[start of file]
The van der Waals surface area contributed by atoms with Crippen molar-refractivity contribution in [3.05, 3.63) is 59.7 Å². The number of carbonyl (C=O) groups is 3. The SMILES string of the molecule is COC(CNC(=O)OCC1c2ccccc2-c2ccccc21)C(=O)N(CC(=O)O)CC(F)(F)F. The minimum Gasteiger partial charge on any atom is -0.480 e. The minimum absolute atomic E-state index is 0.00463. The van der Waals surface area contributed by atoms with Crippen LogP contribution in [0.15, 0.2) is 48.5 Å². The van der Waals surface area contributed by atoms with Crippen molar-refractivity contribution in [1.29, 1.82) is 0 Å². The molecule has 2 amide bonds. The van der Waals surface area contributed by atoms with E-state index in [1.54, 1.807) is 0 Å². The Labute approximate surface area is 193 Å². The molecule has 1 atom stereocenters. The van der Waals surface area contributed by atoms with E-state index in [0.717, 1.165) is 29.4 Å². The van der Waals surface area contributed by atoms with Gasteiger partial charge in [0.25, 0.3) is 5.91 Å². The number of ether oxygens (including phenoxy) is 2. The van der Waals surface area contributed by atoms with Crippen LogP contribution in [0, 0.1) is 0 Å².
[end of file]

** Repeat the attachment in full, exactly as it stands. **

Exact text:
The van der Waals surface area contributed by atoms with Crippen molar-refractivity contribution in [3.05, 3.63) is 59.7 Å². The number of carbonyl (C=O) groups is 3. The SMILES string of the molecule is COC(CNC(=O)OCC1c2ccccc2-c2ccccc21)C(=O)N(CC(=O)O)CC(F)(F)F. The minimum Gasteiger partial charge on any atom is -0.480 e. The minimum absolute atomic E-state index is 0.00463. The van der Waals surface area contributed by atoms with Crippen LogP contribution in [0.15, 0.2) is 48.5 Å². The van der Waals surface area contributed by atoms with Crippen molar-refractivity contribution in [1.29, 1.82) is 0 Å². The molecule has 2 amide bonds. The van der Waals surface area contributed by atoms with E-state index in [1.54, 1.807) is 0 Å². The Labute approximate surface area is 193 Å². The molecule has 1 atom stereocenters. The van der Waals surface area contributed by atoms with E-state index in [0.717, 1.165) is 29.4 Å². The van der Waals surface area contributed by atoms with Gasteiger partial charge in [0.25, 0.3) is 5.91 Å². The number of ether oxygens (including phenoxy) is 2. The van der Waals surface area contributed by atoms with Crippen LogP contribution in [0, 0.1) is 0 Å².